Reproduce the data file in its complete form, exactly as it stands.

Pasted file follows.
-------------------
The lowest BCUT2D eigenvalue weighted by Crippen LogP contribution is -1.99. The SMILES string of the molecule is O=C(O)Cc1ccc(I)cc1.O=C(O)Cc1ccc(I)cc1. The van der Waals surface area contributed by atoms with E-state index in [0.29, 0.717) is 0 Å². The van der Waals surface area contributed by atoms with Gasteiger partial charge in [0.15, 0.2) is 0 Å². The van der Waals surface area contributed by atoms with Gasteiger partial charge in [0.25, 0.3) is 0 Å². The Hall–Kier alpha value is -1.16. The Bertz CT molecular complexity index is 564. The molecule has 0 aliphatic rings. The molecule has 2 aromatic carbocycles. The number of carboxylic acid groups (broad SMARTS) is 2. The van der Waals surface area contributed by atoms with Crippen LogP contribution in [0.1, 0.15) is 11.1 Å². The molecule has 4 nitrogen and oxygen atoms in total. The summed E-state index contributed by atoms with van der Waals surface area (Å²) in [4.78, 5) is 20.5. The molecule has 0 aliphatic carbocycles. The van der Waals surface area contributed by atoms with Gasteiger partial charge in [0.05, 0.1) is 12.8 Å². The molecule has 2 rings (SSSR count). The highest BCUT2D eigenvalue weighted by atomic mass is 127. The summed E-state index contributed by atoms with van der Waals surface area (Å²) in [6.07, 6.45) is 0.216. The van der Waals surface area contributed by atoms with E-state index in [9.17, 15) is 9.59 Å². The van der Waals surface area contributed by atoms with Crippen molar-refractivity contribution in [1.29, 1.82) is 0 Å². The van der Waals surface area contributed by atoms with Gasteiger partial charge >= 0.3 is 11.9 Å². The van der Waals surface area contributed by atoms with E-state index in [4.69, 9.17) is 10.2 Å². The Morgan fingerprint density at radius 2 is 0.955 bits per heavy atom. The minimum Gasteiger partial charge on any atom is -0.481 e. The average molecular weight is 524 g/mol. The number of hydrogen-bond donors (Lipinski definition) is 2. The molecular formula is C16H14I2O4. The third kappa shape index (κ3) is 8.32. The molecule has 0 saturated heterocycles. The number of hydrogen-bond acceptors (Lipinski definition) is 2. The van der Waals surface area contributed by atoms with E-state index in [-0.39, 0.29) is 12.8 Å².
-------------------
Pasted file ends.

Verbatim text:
The lowest BCUT2D eigenvalue weighted by Crippen LogP contribution is -1.99. The SMILES string of the molecule is O=C(O)Cc1ccc(I)cc1.O=C(O)Cc1ccc(I)cc1. The van der Waals surface area contributed by atoms with E-state index in [0.29, 0.717) is 0 Å². The van der Waals surface area contributed by atoms with Gasteiger partial charge in [0.15, 0.2) is 0 Å². The van der Waals surface area contributed by atoms with Gasteiger partial charge in [0.25, 0.3) is 0 Å². The Hall–Kier alpha value is -1.16. The Bertz CT molecular complexity index is 564. The molecule has 0 aliphatic rings. The molecule has 2 aromatic carbocycles. The number of carboxylic acid groups (broad SMARTS) is 2. The van der Waals surface area contributed by atoms with Crippen LogP contribution in [0.1, 0.15) is 11.1 Å². The molecule has 4 nitrogen and oxygen atoms in total. The summed E-state index contributed by atoms with van der Waals surface area (Å²) in [4.78, 5) is 20.5. The molecule has 0 aliphatic carbocycles. The van der Waals surface area contributed by atoms with Gasteiger partial charge in [0.05, 0.1) is 12.8 Å². The molecule has 2 rings (SSSR count). The highest BCUT2D eigenvalue weighted by atomic mass is 127. The summed E-state index contributed by atoms with van der Waals surface area (Å²) in [6.07, 6.45) is 0.216. The van der Waals surface area contributed by atoms with E-state index in [9.17, 15) is 9.59 Å². The van der Waals surface area contributed by atoms with Crippen molar-refractivity contribution in [1.29, 1.82) is 0 Å². The van der Waals surface area contributed by atoms with Gasteiger partial charge >= 0.3 is 11.9 Å². The van der Waals surface area contributed by atoms with E-state index in [4.69, 9.17) is 10.2 Å². The Morgan fingerprint density at radius 2 is 0.955 bits per heavy atom. The minimum Gasteiger partial charge on any atom is -0.481 e. The average molecular weight is 524 g/mol. The number of hydrogen-bond donors (Lipinski definition) is 2. The molecular formula is C16H14I2O4. The third kappa shape index (κ3) is 8.32. The molecule has 0 saturated heterocycles. The number of hydrogen-bond acceptors (Lipinski definition) is 2. The van der Waals surface area contributed by atoms with E-state index in [-0.39, 0.29) is 12.8 Å².